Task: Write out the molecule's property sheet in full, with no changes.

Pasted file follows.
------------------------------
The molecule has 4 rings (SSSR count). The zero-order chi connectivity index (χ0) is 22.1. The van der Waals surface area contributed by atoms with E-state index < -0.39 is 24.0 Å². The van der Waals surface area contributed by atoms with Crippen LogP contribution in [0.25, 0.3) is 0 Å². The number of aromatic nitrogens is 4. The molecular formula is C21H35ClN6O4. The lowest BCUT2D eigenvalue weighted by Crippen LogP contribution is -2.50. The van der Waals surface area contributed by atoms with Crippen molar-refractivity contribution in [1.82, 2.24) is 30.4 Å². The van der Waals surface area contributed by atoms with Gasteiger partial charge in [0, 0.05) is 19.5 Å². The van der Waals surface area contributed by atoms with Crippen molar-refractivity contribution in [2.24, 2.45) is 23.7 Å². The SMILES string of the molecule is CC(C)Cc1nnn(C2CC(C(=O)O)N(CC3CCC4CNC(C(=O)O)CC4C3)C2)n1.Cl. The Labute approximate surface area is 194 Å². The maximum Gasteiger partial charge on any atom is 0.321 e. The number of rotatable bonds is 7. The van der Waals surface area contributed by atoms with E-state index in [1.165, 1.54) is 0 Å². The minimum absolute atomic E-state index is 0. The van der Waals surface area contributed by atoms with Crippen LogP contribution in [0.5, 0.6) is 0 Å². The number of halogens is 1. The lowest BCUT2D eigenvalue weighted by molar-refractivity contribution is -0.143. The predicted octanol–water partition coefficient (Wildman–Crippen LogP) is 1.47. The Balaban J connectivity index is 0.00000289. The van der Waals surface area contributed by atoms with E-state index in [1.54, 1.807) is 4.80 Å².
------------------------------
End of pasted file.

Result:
The molecule has 4 rings (SSSR count). The zero-order chi connectivity index (χ0) is 22.1. The van der Waals surface area contributed by atoms with E-state index < -0.39 is 24.0 Å². The van der Waals surface area contributed by atoms with Crippen LogP contribution in [0.25, 0.3) is 0 Å². The number of aromatic nitrogens is 4. The molecular formula is C21H35ClN6O4. The lowest BCUT2D eigenvalue weighted by Crippen LogP contribution is -2.50. The van der Waals surface area contributed by atoms with Crippen molar-refractivity contribution in [1.82, 2.24) is 30.4 Å². The van der Waals surface area contributed by atoms with Gasteiger partial charge in [0, 0.05) is 19.5 Å². The van der Waals surface area contributed by atoms with Crippen molar-refractivity contribution in [2.24, 2.45) is 23.7 Å². The SMILES string of the molecule is CC(C)Cc1nnn(C2CC(C(=O)O)N(CC3CCC4CNC(C(=O)O)CC4C3)C2)n1.Cl. The Labute approximate surface area is 194 Å². The maximum Gasteiger partial charge on any atom is 0.321 e. The number of rotatable bonds is 7. The van der Waals surface area contributed by atoms with E-state index in [1.165, 1.54) is 0 Å². The minimum absolute atomic E-state index is 0. The van der Waals surface area contributed by atoms with Crippen LogP contribution in [0.5, 0.6) is 0 Å². The number of halogens is 1. The lowest BCUT2D eigenvalue weighted by molar-refractivity contribution is -0.143. The predicted octanol–water partition coefficient (Wildman–Crippen LogP) is 1.47. The Balaban J connectivity index is 0.00000289. The van der Waals surface area contributed by atoms with E-state index in [1.54, 1.807) is 4.80 Å².